Even one of the leftist speakers,  Professor Thomas Eriksen from Norway, suggested that the Left might have overplayed its hand with category discrimination. Too right, professor. Not least because the social categories at least, far from being fixed forever by destiny, are fluid. As Sir Keith Joseph said to me at university when I told him (recent ex-Marxist as I then was) that I still had a problem with inherited wealth;

Clogs to clogs in three generations.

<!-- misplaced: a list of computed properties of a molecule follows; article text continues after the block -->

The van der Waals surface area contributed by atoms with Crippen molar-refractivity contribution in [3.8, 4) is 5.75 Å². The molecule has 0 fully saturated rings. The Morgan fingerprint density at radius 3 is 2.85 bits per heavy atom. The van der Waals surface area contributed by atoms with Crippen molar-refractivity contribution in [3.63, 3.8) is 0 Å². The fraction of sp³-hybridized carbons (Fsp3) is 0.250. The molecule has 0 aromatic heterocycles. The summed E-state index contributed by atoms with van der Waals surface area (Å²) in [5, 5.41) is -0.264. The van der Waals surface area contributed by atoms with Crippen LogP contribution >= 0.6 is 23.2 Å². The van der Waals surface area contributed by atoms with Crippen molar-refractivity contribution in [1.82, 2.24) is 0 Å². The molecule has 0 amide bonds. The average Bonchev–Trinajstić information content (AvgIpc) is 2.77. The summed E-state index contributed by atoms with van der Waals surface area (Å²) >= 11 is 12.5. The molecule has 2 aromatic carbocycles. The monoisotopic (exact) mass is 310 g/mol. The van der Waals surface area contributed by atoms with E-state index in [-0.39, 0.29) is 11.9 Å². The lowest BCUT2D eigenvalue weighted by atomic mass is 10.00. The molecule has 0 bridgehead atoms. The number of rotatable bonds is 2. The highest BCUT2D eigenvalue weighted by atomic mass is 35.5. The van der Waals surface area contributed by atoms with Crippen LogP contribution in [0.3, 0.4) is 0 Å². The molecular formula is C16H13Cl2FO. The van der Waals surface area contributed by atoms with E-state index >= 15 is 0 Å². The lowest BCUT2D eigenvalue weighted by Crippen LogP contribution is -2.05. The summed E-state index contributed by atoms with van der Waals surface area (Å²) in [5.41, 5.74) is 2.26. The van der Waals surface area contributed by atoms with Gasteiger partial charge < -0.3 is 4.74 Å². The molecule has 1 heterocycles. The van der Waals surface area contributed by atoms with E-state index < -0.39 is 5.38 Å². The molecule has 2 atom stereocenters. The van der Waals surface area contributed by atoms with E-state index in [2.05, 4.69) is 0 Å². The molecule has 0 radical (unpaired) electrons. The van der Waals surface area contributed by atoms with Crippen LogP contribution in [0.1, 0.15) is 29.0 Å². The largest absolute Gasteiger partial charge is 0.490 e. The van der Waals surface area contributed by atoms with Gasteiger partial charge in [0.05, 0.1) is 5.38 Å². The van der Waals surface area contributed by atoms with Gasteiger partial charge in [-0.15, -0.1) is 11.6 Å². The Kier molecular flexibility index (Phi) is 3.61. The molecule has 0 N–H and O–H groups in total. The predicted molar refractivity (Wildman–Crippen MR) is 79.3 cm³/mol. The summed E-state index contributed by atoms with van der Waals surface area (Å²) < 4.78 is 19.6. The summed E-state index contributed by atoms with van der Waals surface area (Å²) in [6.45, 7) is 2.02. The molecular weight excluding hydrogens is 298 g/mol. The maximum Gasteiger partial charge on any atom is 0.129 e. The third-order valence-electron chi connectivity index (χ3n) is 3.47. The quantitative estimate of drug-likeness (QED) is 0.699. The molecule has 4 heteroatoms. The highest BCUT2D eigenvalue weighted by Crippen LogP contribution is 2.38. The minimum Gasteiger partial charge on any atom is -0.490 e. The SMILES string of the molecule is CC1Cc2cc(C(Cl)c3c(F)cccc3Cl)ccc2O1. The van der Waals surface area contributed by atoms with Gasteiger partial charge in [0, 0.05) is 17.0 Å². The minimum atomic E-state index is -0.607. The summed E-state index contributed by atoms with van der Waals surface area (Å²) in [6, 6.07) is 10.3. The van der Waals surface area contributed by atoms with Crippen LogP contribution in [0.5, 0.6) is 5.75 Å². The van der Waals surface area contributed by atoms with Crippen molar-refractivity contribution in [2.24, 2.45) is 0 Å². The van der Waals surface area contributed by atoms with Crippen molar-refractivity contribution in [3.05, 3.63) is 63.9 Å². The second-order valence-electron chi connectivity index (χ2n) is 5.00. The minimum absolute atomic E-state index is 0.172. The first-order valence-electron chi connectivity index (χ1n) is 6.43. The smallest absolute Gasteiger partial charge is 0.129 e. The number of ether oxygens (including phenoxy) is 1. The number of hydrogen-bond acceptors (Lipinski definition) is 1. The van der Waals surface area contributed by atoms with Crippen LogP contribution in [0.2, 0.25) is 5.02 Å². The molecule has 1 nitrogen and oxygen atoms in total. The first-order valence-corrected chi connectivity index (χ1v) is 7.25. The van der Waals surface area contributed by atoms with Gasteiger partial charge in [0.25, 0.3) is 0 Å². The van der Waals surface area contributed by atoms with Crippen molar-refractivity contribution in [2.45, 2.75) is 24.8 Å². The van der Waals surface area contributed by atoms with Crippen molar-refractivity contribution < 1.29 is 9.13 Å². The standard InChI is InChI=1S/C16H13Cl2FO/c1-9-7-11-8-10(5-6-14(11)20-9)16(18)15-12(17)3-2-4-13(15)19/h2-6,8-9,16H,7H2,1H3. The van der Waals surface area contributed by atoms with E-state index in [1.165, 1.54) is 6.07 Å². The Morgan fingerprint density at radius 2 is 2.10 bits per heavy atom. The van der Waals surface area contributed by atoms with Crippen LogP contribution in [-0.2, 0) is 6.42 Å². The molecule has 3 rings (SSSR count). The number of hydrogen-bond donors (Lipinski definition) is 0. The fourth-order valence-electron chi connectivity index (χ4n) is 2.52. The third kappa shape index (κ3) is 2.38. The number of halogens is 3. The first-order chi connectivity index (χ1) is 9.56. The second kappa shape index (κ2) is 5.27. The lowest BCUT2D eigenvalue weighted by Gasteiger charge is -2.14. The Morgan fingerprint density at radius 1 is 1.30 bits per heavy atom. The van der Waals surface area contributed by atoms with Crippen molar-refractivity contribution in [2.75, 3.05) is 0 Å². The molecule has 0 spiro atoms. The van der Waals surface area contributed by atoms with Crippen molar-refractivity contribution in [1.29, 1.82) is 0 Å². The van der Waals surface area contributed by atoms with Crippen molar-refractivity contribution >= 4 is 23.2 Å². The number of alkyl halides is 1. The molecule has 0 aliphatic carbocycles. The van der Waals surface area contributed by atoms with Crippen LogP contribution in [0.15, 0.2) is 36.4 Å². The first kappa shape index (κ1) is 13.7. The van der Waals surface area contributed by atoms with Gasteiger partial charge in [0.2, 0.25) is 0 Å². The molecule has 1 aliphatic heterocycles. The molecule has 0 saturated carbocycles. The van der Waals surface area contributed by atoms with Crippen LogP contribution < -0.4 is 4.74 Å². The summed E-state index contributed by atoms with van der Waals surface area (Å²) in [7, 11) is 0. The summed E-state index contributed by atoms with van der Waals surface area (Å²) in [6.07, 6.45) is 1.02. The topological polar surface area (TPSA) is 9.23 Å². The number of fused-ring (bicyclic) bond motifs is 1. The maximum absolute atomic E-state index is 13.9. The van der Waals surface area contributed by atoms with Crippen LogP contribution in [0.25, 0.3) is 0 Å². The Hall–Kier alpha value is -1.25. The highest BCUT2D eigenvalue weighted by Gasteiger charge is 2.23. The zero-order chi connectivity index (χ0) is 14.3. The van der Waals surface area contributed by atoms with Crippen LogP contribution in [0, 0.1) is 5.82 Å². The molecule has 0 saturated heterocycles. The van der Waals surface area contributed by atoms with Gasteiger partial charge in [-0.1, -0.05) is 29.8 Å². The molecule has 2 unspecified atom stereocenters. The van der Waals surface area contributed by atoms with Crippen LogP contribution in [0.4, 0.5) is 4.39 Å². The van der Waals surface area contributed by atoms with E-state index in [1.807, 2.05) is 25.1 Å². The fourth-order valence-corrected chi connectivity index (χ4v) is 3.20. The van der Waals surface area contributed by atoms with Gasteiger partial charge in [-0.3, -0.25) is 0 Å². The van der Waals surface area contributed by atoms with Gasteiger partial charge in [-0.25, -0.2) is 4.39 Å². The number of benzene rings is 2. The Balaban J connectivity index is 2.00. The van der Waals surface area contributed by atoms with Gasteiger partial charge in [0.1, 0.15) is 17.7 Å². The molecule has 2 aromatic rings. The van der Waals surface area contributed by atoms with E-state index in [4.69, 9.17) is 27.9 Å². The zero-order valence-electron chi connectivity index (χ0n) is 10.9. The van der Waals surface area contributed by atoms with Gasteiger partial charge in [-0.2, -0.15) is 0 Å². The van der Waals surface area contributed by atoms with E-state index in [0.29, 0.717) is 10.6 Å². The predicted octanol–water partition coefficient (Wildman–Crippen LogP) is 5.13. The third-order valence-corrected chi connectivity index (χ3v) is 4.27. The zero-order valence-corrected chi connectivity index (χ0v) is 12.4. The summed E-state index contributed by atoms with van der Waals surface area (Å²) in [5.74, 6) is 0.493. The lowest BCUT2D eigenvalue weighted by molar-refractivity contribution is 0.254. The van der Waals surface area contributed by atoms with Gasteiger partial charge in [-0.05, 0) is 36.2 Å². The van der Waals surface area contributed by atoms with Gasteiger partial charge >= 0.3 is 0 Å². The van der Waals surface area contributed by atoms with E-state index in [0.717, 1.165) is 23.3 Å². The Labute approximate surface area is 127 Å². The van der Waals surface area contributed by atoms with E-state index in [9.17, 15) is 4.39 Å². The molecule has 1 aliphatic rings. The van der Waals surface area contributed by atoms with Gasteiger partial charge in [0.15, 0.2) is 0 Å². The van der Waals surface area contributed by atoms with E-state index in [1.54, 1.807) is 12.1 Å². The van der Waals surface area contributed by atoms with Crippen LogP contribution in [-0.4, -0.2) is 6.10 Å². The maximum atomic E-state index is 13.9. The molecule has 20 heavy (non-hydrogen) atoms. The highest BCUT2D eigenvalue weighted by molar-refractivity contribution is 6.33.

My late wife and I would have qualified for positive discrimination on access to university according to current thinking. Our admissions tutor should have moved our grades up to account for the poor performance of our bog-standard comprehensive school and the social deprivation of its pupils. Our daughters however should have been discriminated against on such logic as the privileged, private-school educated children of a then partner in a City of London law firm. As I listened to speaker Joyce McMillan dismiss all such students as my daughters as drunken yahoos who only made it to university because they were "coached to the nth degree", I wept inwardly for her. Such pathetic hate-warped ignorance and prejudice is more to be pitied than feared. Come on Alex Salmond. Take these archaic class warrior despisers of excellence off our hands forever.